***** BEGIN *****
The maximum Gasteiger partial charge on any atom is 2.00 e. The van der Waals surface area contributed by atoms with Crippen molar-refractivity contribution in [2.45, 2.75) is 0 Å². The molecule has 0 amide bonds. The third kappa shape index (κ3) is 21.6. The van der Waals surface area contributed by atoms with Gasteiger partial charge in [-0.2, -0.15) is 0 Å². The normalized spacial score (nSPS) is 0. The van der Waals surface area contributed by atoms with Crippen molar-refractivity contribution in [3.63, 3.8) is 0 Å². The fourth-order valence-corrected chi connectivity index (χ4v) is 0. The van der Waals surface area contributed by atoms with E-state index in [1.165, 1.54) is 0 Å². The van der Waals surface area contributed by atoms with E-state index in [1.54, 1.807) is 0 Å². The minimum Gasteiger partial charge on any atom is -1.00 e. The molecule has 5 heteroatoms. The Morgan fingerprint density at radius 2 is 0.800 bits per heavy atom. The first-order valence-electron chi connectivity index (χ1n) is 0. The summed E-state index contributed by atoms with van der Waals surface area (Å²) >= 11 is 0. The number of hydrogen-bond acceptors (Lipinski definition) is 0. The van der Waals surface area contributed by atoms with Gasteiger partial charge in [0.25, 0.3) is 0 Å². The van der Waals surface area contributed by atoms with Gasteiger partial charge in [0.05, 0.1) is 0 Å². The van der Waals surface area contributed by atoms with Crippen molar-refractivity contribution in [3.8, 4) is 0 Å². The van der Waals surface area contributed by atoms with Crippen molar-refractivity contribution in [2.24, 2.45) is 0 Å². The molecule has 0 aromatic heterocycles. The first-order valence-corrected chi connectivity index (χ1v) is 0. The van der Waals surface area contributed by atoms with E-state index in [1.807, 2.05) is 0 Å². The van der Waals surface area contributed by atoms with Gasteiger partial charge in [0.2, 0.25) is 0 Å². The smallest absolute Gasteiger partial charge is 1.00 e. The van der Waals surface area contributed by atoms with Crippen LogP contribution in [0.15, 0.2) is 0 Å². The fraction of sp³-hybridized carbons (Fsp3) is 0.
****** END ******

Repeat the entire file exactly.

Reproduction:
The maximum Gasteiger partial charge on any atom is 2.00 e. The van der Waals surface area contributed by atoms with Crippen molar-refractivity contribution in [2.45, 2.75) is 0 Å². The molecule has 0 amide bonds. The third kappa shape index (κ3) is 21.6. The van der Waals surface area contributed by atoms with Gasteiger partial charge in [-0.2, -0.15) is 0 Å². The normalized spacial score (nSPS) is 0. The van der Waals surface area contributed by atoms with Crippen molar-refractivity contribution in [3.63, 3.8) is 0 Å². The fourth-order valence-corrected chi connectivity index (χ4v) is 0. The van der Waals surface area contributed by atoms with E-state index in [1.165, 1.54) is 0 Å². The van der Waals surface area contributed by atoms with E-state index in [1.54, 1.807) is 0 Å². The minimum Gasteiger partial charge on any atom is -1.00 e. The molecule has 5 heteroatoms. The Morgan fingerprint density at radius 2 is 0.800 bits per heavy atom. The first-order valence-electron chi connectivity index (χ1n) is 0. The summed E-state index contributed by atoms with van der Waals surface area (Å²) >= 11 is 0. The number of hydrogen-bond acceptors (Lipinski definition) is 0. The van der Waals surface area contributed by atoms with Gasteiger partial charge in [0.25, 0.3) is 0 Å². The van der Waals surface area contributed by atoms with Gasteiger partial charge in [0.05, 0.1) is 0 Å². The van der Waals surface area contributed by atoms with Crippen molar-refractivity contribution in [3.8, 4) is 0 Å². The van der Waals surface area contributed by atoms with Crippen molar-refractivity contribution in [2.24, 2.45) is 0 Å². The molecule has 0 aromatic heterocycles. The first-order valence-corrected chi connectivity index (χ1v) is 0. The van der Waals surface area contributed by atoms with E-state index in [1.807, 2.05) is 0 Å². The van der Waals surface area contributed by atoms with Gasteiger partial charge in [0.2, 0.25) is 0 Å². The smallest absolute Gasteiger partial charge is 1.00 e. The van der Waals surface area contributed by atoms with Crippen LogP contribution in [0.15, 0.2) is 0 Å². The fraction of sp³-hybridized carbons (Fsp3) is 0.